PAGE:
On the other hand, agriculture steadily declined at higher latitudes during the Little Ice Age, while mortality rates and famines increased. By 1500, settlements in Greenland had vanished and the inhabitants of Iceland were struggling to survive.
Although European climate is better documented, the impacts during the Little Ice Age were widespread. In Argentina, Chile and southern Peru as well as southern Africa and northern China, records indicate that the last millennium began with marked warming supplanted by extreme cold during the middle centuries. Proxy indicators - such as tree rings and ice cores - in New Zealand, Australia and California confirm that the changes were widespread. Such effects have been well documented in the peer-reviewed scientific literature.
TAR Rewrites Climate History for the Millennium. The TAR's technical summary presents quite different findings concerning global temperatures. This "new" record (see figure), compiled by Michael Mann of the University of Virginia and colleagues Ray Bradley, and Malcolm Hughes, purports to show that Northern Hemisphere air temperatures steadily decreased from about A.D. 1000 until the early 1900s in the midst of the industrial revolution. At that point, hemispheric air temperatures abruptly increased, which the TAR cites as further "proof" of an anthropogenic influence on climate change.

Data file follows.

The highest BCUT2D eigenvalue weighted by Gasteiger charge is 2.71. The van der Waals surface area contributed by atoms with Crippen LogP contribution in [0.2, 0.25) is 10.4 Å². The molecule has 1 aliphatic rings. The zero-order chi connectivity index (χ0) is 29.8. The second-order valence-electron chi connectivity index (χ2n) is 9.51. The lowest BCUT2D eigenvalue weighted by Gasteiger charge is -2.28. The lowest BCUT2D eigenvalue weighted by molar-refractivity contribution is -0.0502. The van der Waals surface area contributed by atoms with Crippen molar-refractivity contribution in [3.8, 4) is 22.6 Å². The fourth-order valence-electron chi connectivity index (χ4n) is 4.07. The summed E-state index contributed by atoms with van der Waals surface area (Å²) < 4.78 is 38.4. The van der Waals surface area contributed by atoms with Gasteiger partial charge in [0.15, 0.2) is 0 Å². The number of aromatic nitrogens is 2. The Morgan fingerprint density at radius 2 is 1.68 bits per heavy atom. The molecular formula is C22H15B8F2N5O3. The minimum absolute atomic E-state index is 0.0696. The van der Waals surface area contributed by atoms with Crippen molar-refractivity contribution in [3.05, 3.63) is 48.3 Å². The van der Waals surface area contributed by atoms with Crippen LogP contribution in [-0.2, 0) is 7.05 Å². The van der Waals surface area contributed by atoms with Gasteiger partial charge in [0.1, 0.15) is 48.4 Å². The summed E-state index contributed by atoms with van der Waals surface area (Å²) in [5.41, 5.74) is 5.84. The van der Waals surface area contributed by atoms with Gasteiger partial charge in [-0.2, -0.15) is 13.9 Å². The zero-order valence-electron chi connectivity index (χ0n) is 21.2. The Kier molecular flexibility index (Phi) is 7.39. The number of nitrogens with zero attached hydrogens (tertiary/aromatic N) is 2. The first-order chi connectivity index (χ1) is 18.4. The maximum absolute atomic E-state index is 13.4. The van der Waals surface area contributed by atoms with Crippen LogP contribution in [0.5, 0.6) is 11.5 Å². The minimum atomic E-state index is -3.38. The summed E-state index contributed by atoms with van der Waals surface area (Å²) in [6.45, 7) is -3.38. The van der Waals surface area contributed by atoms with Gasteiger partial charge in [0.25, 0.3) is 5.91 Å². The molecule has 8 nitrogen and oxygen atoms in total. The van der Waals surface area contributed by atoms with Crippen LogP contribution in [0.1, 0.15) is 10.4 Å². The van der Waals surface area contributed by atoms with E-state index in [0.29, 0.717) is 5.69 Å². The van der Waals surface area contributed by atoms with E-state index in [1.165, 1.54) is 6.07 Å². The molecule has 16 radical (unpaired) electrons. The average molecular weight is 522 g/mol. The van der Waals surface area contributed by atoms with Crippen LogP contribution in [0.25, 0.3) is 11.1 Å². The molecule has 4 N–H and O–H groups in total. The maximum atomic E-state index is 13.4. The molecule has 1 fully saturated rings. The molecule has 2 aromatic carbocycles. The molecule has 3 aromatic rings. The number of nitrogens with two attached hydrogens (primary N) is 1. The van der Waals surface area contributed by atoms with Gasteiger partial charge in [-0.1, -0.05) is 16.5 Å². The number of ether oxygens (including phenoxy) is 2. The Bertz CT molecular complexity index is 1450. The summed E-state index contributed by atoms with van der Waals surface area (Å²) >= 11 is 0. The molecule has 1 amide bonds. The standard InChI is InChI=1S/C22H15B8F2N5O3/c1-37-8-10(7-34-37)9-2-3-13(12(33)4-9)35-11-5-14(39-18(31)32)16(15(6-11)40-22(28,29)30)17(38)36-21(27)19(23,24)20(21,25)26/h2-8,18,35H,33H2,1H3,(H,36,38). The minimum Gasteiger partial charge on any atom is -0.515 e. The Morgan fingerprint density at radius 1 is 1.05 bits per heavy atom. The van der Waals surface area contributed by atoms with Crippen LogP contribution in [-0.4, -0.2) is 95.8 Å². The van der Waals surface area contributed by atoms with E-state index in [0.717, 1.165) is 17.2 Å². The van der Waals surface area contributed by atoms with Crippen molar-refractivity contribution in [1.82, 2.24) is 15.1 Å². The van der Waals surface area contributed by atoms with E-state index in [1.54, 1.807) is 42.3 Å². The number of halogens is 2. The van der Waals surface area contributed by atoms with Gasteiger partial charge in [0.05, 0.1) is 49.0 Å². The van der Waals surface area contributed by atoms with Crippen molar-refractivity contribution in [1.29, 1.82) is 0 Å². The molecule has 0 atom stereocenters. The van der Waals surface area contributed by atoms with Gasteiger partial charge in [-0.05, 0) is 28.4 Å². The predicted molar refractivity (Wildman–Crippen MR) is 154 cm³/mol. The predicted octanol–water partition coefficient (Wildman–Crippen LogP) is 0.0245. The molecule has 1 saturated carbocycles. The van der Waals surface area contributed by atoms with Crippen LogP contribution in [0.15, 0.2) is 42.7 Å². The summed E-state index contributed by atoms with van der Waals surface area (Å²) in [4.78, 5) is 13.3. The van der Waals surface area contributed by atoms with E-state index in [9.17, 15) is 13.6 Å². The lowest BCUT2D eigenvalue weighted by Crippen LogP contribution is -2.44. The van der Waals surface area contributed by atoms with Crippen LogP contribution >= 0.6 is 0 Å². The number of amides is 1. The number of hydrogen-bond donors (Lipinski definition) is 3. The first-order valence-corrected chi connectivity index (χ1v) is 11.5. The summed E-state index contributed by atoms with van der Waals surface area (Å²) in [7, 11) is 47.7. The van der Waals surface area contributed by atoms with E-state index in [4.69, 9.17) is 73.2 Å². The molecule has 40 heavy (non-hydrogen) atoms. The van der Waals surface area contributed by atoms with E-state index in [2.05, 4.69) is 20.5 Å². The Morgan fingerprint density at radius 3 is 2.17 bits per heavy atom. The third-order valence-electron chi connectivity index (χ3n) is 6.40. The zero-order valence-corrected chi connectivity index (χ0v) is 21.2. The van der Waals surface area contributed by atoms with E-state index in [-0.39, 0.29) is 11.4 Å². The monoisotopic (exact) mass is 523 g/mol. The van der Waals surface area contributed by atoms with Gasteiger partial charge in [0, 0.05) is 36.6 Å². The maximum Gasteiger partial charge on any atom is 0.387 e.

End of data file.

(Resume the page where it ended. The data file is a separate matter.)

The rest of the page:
Mann and his colleagues compiled a historical climate reconstruction - called the "hockey stick" because of its shape - primarily using tree ring records to infer air temperature trends. Their use of proxy data is not novel, but the methods they used, and thus the results, certainly are novel. One of the most important methodological problems is that Mann and his colleagues simply attached the surface temperature record of the 20th century to the end of the proxy record. This is an apples-to-oranges comparison as air temperature readings are not directly comparable to proxy records. However, putting the two different sets of data together in this way makes a stunning visual display for the average reader.
Failure to characterize the uncertainty in the instrumental record also gives the false impression that air temperatures during the 1900s are known without error. This is the only way Mann could conclude that the 1990s are the warmest decade, and 1998 the warmest year, in the last millennium. Worse, prior to A.D. 1400, the "hockey stick" uses data from nine locations in addition to statistical summaries derived from data for North America only. Although the "hockey stick" purports to be a Northern Hemisphere assessment, four of these additional locations are in the Southern Hemisphere, including Tasmania and Patagonia!